The list of teams they played (and defeated) was endless. Santos. Corinthians. Flamengo. São Paulo. Valencia. Sevilla. Las Palmas. Espanyol. River Plate. Independiente. Boca Juniors. Ferrcarril Oeste. Everton. Charlton. Nationality and prestige meant little to this most dominant of teams..
This is why, sixty years later, it is truly sad to see how such a proud club has become the utter shambles it is now. Twenty-three years and seven presidents have passed since Millonarios last won a domestic title. Their last trophy at any level was the 2001 Copa Merconorte title. The trophy cabinet stands as a reminder of what once was. It is a barren piece of land, neglected by the rains of success.
Greed and the illusion of Colombia’s “riches” drove this team to the ground. In recent years, they bought players that were in a good run of form only to see some of them crash in spectacular fashion. After leaving the club, they regain a second wind and resurrect their careers.
The economic and administrative implosion reaches new heights (or should that be lows?) every day. Millonarios is currently owned by two corporations- Nuevo Millonarios is the group run by business mogul and Harvard graduate José Roberto Arango. His business resume is quite extensive and he made a living off of doing two things - buying and then saving big corporations.
Arango is one of the shining stars of the Colombian entrepreneurial landscape as he was the integral cog in the salvation of Coltejer, Colombia’s largest textile corporation. In effect he was able to help the biggest player in that country’s fashion industry remain afloat. He also helped other big corporations such as Rápido Ochoa (transport), Gravetal, Acerías Paz del Río (both steel), Acueducto de Cúcuta (water) and Emcali (energy and telecommunications). All of these corporations were on the edge of bankruptcy and he was able to prevent that from happening. In many cases, he made them profitable against all the odds.
He was also the minister of housing in his native Medellín. His reputation became so great within business circles in Colombia (as well as in the United States) that he became an advisor in the Álvaro Uribe administration. A rabid Millonarios fan, he decided to put his money where his heart was and looked to eliminate the debt that ravaged the club he loved.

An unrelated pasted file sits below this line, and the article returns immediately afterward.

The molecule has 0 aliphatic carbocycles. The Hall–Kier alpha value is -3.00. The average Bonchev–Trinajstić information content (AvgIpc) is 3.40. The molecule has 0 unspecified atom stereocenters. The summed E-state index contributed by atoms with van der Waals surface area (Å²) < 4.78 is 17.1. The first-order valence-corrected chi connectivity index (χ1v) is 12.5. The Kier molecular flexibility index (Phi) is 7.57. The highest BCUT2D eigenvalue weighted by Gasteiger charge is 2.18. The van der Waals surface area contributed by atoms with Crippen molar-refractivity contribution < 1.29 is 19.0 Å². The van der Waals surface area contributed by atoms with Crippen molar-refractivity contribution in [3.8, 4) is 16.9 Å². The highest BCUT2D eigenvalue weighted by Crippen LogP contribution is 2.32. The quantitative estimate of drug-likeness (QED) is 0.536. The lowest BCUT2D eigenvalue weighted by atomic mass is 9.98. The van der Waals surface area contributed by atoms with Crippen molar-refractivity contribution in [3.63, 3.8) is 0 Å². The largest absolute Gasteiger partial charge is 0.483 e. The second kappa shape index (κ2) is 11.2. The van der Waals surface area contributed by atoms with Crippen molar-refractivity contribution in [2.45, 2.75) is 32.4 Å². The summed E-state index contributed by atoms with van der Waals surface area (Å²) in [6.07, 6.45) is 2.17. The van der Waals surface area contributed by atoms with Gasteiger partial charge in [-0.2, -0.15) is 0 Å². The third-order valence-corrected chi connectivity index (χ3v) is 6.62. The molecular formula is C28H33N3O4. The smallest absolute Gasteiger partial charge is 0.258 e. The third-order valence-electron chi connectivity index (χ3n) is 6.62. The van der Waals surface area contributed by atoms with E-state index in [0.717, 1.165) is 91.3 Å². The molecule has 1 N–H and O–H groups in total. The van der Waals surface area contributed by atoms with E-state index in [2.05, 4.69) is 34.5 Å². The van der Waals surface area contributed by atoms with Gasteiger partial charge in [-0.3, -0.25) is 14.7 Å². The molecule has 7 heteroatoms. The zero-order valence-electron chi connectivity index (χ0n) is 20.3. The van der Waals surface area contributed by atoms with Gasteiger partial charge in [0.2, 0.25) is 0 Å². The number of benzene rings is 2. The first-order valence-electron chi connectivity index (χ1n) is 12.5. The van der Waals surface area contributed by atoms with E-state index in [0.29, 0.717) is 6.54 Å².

His biggest problem was finding out that the club had more debt than anyone knew about, most of which was swept under the rug by previous president Juan Carlos López. But the battle is not only financial - it’s political. For starters he still has to deal with the mess left behind by López as well as the former national team coach and investor Luis Augusto García. García threatened to sue Nuevo Millonarios as has his son, Luis, for monies owed to him dating back to 2002 when he was a player on the squad. He threatened to take them to court for $90 million, mainly because the club wants to settle things with a $15 million payment.
On the pitch, their success (or lack of it) has been the butt of many jokes in Colombia. Bringing in a coach with a resume like Richard Paez was an important first step, but realizing that Richard Paez is not the coach that they were looking for slowly became evident in the past few months. Simply put, Paez has been an artful dodger. Add that to his gift for the gab and he could be a world-class snake oil salesman. But not a world-class coach.
The main problem is that he is not a fan of criticism. Ask Venezuelan fans. After two World Cup cycles where there was significant success with minimal pressure all was well. As soon as there were expectations in place and criticism landed in his direction he decided to back down. Paez knows that the noose could be getting tighter if results do not start to appear. By results, I mean the demands that a fan base the size of Millos' places on any coach: a championship.
Thus, Arango’s problems are looking dire and he has already admitted that he would like to step down. Talking to people within the Colombian media, the consensus is that he is the final string keeping the club together. If he goes, the club will definitely go into liquidation.
It is truly sad to see a club possessing a history that is the envy of many around the world slipping into the abyss. The royal blue shirt that several legends wore proudly onto the pitch for generations is a distortion of the reality that Millonarios fans face every weekend. The thirteen stars on their crest are now just memories of their glorious past, with a cruelly ironic numerological tinge. At the same time those stars also serve as hope for the few that haven’t given up.
Juan is a journalist at Gol TV, where he hosts La Liga 360. You can follow him on Twitter @Simply_Juan.